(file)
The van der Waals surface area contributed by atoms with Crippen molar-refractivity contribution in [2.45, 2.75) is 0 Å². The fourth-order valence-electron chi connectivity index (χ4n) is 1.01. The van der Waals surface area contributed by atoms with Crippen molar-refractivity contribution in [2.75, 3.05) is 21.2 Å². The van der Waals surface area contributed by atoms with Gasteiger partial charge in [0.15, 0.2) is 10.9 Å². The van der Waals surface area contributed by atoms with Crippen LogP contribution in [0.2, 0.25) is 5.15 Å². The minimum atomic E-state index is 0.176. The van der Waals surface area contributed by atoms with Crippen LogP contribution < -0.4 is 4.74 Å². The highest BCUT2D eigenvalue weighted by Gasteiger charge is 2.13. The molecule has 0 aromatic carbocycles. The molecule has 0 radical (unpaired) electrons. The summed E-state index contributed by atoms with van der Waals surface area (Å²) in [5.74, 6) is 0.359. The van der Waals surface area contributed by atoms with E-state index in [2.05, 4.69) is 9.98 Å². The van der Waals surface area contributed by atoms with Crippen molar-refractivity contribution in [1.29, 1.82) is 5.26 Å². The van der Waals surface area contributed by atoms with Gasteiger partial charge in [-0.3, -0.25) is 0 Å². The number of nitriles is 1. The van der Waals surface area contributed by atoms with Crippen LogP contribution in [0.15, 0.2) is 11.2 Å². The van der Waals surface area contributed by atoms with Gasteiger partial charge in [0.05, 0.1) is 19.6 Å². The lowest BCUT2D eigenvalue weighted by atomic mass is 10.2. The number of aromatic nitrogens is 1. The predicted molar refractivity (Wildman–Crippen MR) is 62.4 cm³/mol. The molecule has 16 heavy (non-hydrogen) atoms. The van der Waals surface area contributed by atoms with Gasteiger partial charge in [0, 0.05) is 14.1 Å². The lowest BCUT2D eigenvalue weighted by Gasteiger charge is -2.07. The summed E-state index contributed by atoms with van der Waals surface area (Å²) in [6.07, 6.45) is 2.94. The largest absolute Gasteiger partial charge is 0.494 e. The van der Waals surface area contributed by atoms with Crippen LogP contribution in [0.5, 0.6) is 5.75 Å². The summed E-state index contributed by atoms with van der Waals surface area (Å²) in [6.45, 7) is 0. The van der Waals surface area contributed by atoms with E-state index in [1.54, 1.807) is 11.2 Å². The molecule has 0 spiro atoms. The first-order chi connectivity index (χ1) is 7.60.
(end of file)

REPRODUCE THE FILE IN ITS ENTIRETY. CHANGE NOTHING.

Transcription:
The van der Waals surface area contributed by atoms with Crippen molar-refractivity contribution in [2.45, 2.75) is 0 Å². The fourth-order valence-electron chi connectivity index (χ4n) is 1.01. The van der Waals surface area contributed by atoms with Crippen molar-refractivity contribution in [2.75, 3.05) is 21.2 Å². The van der Waals surface area contributed by atoms with Gasteiger partial charge in [0.15, 0.2) is 10.9 Å². The van der Waals surface area contributed by atoms with Crippen LogP contribution in [0.2, 0.25) is 5.15 Å². The minimum atomic E-state index is 0.176. The van der Waals surface area contributed by atoms with Crippen LogP contribution < -0.4 is 4.74 Å². The highest BCUT2D eigenvalue weighted by Gasteiger charge is 2.13. The molecule has 0 aromatic carbocycles. The molecule has 0 radical (unpaired) electrons. The summed E-state index contributed by atoms with van der Waals surface area (Å²) in [5.74, 6) is 0.359. The van der Waals surface area contributed by atoms with E-state index in [2.05, 4.69) is 9.98 Å². The van der Waals surface area contributed by atoms with Crippen molar-refractivity contribution in [1.29, 1.82) is 5.26 Å². The van der Waals surface area contributed by atoms with Gasteiger partial charge in [-0.3, -0.25) is 0 Å². The number of nitriles is 1. The van der Waals surface area contributed by atoms with Crippen LogP contribution in [0.15, 0.2) is 11.2 Å². The van der Waals surface area contributed by atoms with Gasteiger partial charge in [0.05, 0.1) is 19.6 Å². The lowest BCUT2D eigenvalue weighted by atomic mass is 10.2. The number of aromatic nitrogens is 1. The predicted molar refractivity (Wildman–Crippen MR) is 62.4 cm³/mol. The molecule has 16 heavy (non-hydrogen) atoms. The van der Waals surface area contributed by atoms with Gasteiger partial charge in [0, 0.05) is 14.1 Å². The lowest BCUT2D eigenvalue weighted by Gasteiger charge is -2.07. The summed E-state index contributed by atoms with van der Waals surface area (Å²) in [6.07, 6.45) is 2.94. The largest absolute Gasteiger partial charge is 0.494 e. The van der Waals surface area contributed by atoms with Crippen LogP contribution in [0.5, 0.6) is 5.75 Å². The summed E-state index contributed by atoms with van der Waals surface area (Å²) in [6.45, 7) is 0. The van der Waals surface area contributed by atoms with E-state index in [1.54, 1.807) is 11.2 Å². The molecule has 0 spiro atoms. The first-order chi connectivity index (χ1) is 7.60.